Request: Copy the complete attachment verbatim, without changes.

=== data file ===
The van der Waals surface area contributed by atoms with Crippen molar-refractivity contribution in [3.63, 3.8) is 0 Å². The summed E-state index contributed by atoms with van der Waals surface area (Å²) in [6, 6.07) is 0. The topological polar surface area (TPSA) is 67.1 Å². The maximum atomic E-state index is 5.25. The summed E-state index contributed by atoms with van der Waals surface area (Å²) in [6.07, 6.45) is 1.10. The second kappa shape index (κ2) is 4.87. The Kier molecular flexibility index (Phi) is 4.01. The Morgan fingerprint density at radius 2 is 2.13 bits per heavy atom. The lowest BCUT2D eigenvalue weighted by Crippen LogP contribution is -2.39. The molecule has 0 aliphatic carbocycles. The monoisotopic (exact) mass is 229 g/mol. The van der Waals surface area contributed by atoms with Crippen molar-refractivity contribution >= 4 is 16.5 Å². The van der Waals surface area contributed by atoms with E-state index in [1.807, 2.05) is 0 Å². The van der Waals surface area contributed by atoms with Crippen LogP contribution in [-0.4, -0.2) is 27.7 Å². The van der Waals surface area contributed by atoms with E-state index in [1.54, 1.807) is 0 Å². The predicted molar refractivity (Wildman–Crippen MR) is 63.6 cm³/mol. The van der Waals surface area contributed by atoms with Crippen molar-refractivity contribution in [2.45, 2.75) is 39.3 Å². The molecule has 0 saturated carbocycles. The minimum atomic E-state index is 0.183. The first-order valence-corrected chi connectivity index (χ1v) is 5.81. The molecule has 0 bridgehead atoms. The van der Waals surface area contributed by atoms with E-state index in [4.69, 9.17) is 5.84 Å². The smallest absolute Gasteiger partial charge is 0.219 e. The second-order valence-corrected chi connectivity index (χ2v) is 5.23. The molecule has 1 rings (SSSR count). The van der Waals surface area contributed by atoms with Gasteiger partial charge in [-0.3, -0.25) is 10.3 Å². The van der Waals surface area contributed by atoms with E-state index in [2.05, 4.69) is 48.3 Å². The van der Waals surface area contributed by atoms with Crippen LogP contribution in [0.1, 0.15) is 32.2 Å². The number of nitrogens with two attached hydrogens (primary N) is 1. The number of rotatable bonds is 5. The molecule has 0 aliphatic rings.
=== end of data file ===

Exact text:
The van der Waals surface area contributed by atoms with Crippen molar-refractivity contribution in [3.63, 3.8) is 0 Å². The summed E-state index contributed by atoms with van der Waals surface area (Å²) in [6, 6.07) is 0. The topological polar surface area (TPSA) is 67.1 Å². The maximum atomic E-state index is 5.25. The summed E-state index contributed by atoms with van der Waals surface area (Å²) in [6.07, 6.45) is 1.10. The second kappa shape index (κ2) is 4.87. The Kier molecular flexibility index (Phi) is 4.01. The Morgan fingerprint density at radius 2 is 2.13 bits per heavy atom. The lowest BCUT2D eigenvalue weighted by Crippen LogP contribution is -2.39. The molecule has 0 aliphatic carbocycles. The monoisotopic (exact) mass is 229 g/mol. The van der Waals surface area contributed by atoms with Crippen molar-refractivity contribution >= 4 is 16.5 Å². The van der Waals surface area contributed by atoms with E-state index in [1.807, 2.05) is 0 Å². The van der Waals surface area contributed by atoms with Crippen LogP contribution in [-0.4, -0.2) is 27.7 Å². The van der Waals surface area contributed by atoms with E-state index in [1.54, 1.807) is 0 Å². The predicted molar refractivity (Wildman–Crippen MR) is 63.6 cm³/mol. The van der Waals surface area contributed by atoms with Crippen molar-refractivity contribution in [2.45, 2.75) is 39.3 Å². The molecule has 0 saturated carbocycles. The minimum atomic E-state index is 0.183. The first-order valence-corrected chi connectivity index (χ1v) is 5.81. The molecule has 0 bridgehead atoms. The van der Waals surface area contributed by atoms with E-state index in [4.69, 9.17) is 5.84 Å². The smallest absolute Gasteiger partial charge is 0.219 e. The second-order valence-corrected chi connectivity index (χ2v) is 5.23. The molecule has 1 rings (SSSR count). The van der Waals surface area contributed by atoms with Gasteiger partial charge in [-0.3, -0.25) is 10.3 Å². The van der Waals surface area contributed by atoms with E-state index in [2.05, 4.69) is 48.3 Å². The van der Waals surface area contributed by atoms with Crippen LogP contribution in [0.1, 0.15) is 32.2 Å². The number of nitrogens with two attached hydrogens (primary N) is 1. The number of rotatable bonds is 5. The molecule has 0 aliphatic rings.